TV Giants Are Outsourcing More Manufacturing
To outsource or not to outsource. That's a question TV manufacturers face these days as they revamp their supply chains to cope with the drop in demand caused by the global downturn.
The trend is toward outsourcing. Market researcher DisplaySearch says one in four flat-panel TVs sold globally from January to March were made by a contract manufacturer, not the company whose brand is on the set. By next year nearly a third of all TVs will be outsourced, DisplaySearch predicts.
TV makers are betting they can save a lot by letting someone else spend huge sums on new factories filled with state-of-the-art equipment. They figure it doesn't make sense for top brands to add factories only to sell small, low-cost liquid-crystal-display TVs—the sector of the market where TVs are a commodity, competition is the most cutthroat, and prices are most attractive to consumers.
Ramping Up Production
Consider the diverging paths of two companies: Sharp and Sony. On July 9, Sharp said it was ramping up production in Japan of LCD panels for flat-screen TVs. By August, the company will boost monthly output by 11% at one of its panel-making plants in Kameyama, in central Japan. That plant is already running at full steam, producing 90,000 of the huge specialized glass sheets each month. Each of the 2.2-meter-by-2.5-meter sheets is cut to make 18 32-inch, eight 46-inch, or six 52-inch displays.
Sharp wouldn't specify how the company expects to accomplish this feat. But a company spokeswoman did say why: "We've been getting requests from other LCD TV makers," says Miyuki Nakayama. Sharp realized that its current output falls short of meeting those demands. By October, Sharp will rush a gargantuan new factory in Osaka into service to keep the supply of panels flowing to its customers.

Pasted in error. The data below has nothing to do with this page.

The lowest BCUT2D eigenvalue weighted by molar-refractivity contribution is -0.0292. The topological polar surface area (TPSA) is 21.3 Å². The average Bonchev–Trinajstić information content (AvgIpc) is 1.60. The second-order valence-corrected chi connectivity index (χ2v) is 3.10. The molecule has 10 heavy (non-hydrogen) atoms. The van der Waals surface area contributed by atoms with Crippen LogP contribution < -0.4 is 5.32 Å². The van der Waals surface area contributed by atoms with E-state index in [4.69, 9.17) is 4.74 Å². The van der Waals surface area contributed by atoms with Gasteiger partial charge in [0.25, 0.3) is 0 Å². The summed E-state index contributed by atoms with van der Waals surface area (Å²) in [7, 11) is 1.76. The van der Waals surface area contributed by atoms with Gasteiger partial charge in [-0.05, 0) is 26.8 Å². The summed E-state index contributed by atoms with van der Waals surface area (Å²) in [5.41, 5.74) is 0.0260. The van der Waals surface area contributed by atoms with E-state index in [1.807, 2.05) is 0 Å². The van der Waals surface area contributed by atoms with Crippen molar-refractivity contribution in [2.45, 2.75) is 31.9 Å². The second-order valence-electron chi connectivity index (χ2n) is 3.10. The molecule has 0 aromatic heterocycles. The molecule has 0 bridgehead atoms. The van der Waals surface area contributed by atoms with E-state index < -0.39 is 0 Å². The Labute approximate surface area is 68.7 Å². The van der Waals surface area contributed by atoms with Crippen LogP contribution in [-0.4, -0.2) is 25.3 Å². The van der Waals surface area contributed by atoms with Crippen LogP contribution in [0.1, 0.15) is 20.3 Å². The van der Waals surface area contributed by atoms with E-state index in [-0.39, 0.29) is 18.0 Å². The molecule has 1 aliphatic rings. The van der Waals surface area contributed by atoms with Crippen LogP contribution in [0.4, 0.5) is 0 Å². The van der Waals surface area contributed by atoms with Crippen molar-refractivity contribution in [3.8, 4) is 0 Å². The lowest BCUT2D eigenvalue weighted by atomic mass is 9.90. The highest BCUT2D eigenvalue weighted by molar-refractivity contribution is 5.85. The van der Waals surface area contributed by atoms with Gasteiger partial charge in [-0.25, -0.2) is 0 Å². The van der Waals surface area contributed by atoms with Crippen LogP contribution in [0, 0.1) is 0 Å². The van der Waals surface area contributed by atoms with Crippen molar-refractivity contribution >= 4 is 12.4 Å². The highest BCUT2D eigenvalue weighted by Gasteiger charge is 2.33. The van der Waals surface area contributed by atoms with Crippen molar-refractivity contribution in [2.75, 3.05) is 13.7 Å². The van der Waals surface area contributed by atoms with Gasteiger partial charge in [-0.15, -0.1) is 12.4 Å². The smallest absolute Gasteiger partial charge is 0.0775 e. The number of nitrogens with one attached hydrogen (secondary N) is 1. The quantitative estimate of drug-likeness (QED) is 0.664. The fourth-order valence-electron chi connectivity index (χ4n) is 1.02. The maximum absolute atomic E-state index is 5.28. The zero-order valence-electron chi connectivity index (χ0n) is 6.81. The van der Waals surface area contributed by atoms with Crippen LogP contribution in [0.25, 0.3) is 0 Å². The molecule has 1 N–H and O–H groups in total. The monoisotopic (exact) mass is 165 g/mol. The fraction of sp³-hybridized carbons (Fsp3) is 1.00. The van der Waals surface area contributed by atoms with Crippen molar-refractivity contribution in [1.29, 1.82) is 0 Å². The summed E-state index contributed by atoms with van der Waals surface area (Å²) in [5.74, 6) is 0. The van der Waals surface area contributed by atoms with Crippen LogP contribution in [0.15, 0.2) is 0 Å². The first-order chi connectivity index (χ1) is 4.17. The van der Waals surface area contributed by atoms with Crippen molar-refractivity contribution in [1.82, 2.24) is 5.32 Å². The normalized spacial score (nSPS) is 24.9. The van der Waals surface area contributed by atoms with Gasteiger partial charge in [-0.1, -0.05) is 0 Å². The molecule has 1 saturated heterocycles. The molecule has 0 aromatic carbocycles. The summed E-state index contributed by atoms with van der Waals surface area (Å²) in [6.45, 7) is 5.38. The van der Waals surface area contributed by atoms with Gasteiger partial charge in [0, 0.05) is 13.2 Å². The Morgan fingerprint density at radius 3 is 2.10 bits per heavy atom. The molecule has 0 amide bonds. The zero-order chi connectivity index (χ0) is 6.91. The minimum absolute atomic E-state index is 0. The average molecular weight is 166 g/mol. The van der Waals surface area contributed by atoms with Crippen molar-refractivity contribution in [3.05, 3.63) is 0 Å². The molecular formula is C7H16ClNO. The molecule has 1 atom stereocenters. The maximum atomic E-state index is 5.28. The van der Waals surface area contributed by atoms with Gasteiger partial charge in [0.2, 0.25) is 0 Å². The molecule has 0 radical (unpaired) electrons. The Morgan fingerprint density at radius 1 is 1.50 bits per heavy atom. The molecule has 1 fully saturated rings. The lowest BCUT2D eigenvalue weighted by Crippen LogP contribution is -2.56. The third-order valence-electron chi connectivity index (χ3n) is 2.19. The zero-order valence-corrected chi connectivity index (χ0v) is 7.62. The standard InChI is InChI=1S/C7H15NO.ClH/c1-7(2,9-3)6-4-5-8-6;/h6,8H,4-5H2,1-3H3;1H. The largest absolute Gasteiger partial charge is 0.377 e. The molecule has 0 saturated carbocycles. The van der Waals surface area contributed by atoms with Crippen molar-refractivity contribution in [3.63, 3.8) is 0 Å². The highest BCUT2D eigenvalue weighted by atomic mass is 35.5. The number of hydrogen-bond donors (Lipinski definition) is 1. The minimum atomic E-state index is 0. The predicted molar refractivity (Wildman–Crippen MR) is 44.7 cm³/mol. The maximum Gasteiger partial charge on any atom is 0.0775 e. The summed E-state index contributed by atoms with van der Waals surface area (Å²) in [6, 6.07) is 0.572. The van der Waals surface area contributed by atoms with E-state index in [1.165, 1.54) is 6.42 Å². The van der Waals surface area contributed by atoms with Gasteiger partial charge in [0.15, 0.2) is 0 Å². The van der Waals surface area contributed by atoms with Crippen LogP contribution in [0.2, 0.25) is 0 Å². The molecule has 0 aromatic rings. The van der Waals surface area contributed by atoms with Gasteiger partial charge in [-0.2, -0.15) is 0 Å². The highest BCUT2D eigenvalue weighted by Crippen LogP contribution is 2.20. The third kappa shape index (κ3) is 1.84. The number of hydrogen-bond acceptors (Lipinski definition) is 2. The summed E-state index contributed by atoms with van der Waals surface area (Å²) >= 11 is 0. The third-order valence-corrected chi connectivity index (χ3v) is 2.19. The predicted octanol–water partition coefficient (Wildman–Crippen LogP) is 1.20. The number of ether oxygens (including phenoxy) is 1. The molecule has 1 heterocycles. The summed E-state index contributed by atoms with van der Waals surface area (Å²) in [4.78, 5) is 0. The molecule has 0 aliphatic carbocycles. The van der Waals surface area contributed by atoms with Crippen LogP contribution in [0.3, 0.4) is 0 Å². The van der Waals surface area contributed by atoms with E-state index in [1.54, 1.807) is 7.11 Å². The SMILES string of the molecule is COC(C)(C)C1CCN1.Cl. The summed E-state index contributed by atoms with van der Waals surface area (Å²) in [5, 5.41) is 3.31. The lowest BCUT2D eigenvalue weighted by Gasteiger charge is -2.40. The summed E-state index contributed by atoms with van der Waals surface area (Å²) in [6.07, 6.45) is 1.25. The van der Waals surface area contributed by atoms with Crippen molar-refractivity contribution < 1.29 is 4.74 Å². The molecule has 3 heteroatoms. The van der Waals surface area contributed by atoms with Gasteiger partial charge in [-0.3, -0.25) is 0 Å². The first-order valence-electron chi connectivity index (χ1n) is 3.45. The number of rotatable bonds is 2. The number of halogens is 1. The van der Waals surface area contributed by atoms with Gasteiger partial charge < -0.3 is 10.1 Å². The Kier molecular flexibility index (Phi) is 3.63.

Sharp has said its unit sales of TVs will be flat at 10 million this year despite its panel-making buildup. That's partly because roughly half of the panels Sharp will make are expected to end up in other companies' TVs. Last year the company sold 20% of its panels to others. The focus on panels helps to blunt the declining volume sales and sinking prices that have hit every TV maker in the industry. Here's the evidence: Sharp expects revenues from LCD panels to dip 5% from last year but predicts that revenues from TVs will fall 10%. (Analysts expect operating losses from TVs of nearly $350 million but $250 million in operating profits from LCD panels.)
Sony (SNE) sells more TVs than Sharp—and is less insulated from the pain. Although the panel factory it runs in a joint venture with Korean rival Samsung Electronics is thought to be profitable, Sony has to share the output, unlike Sharp. And Sony's TV business continues to lose money: A DisplaySearch graph showed that Sony likely outsourced about 15% of its TVs in the first quarter of 2009. In recent months, Sony and Samsung added an assembly line to their factory in Korea.
But unlike Sharp, which makes nearly all of its own sets, Sony appears to be looking to outsource more of its TVs. Macquarie Securities analyst David Gibson has done some digging and has come up with an estimate: Sony could outsource as much as 50% of its LCD TVs, compared with 10% to 20% last fiscal year.
Outsourcing won't solve all of Sony's problems. Although last year's $1.32 billion loss from TVs could shrink this year, it won't disappear. Gibson predicts that this year's loss is likely to be $580 million.